England's referees gain invaluable development from Copenhagen Invitational Tournament

With the focus of the Copenhagen Invitational Tournament clearly on the players involved, the development doesn’t just start and end there. The referees at the tournament also play an important role in the sport, and they’re receiving some invaluable guidance throughout this competition as well.

Eight of England’s officials have made the trip to Denmark for this year’s event, but they make the significant journey in the knowledge that the information they gain and the lessons they learn will be more than worth it.

“This is such a good place for referees as each one of our games is watched by two observers, and it’s great to get that feedback from someone that hasn’t seen you before,” said referee Dominique Eseinune. “We also get to chat at half time so you can try to improve on small things straight away, which is really useful.”

With officials covering multiple games per day, the opportunities for development are as clear as they are frequent. Covering games that involve different countries with different styles of play, overcoming language barriers and improving communication, plus working with new co-officials from different parts of the world are all real benefits for those involved.

“They are long days, but the learning is brilliant”, David Griffin said after refereeing an under 15 game between Sweden and Iceland. “Because there are a lot of different observers, they all have different things they like to work on. Sometimes you’ll have someone talking to you about mechanics, then someone else might discuss communication, it’s great to have that variety of feedback available. Refereeing with people from Italy, the Netherlands, Lithuania and other places, that has also been really beneficial to see how they work and what they do.”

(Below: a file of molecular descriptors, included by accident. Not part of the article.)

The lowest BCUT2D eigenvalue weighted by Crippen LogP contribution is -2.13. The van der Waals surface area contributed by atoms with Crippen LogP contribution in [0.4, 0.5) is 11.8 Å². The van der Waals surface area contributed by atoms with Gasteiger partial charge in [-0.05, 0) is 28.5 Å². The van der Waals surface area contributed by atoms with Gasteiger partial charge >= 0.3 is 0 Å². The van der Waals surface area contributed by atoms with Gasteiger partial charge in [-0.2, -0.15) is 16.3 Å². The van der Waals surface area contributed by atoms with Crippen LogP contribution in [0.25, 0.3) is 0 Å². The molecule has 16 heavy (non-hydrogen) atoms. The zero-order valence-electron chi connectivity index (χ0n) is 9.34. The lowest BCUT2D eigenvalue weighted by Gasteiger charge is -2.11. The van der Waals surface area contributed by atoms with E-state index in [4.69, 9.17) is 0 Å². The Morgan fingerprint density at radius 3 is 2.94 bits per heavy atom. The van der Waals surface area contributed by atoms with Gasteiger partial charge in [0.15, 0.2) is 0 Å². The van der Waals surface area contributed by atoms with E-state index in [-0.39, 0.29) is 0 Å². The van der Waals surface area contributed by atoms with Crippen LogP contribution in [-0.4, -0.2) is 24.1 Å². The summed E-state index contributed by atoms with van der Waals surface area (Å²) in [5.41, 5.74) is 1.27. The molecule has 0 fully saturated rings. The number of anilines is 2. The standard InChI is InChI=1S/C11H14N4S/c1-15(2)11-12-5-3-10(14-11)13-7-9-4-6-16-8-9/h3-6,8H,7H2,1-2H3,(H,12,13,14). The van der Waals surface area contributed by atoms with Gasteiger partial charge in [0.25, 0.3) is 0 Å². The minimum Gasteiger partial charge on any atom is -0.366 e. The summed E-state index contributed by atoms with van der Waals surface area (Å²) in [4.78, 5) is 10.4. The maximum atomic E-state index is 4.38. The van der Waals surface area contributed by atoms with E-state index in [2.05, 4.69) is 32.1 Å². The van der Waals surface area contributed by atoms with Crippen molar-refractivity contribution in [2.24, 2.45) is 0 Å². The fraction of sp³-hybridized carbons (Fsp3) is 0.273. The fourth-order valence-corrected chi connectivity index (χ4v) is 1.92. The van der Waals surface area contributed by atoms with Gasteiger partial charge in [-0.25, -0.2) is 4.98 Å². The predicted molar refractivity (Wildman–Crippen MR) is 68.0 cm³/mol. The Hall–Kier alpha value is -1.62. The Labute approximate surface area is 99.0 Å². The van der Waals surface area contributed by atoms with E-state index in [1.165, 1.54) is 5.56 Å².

Out of the observers present at the tournament, England's Roger Harrison is a familiar face amongst the crowd. The Midland's based official has a long list of both domestic and international accolades, including refereeing the BBL Cup Final on three occasions. His place at the tournament means that England is involved in teaching as well as learning in Copenhagen.

With so many home grown referees at this year’s tournament, the appetite for development across the officiating community continues to grow. That’s a good sign as the lessons learned in Copenhagen are brought back by those involved and discussed within the wider game.

“In all the games I’ve done so far, I’ve only worked with someone I know from back home once,” said Eseinune. “It’s great to work with new people, and it helps to develop that element of reffing with new officials in a new crew, no matter what the game is, here or back in England.”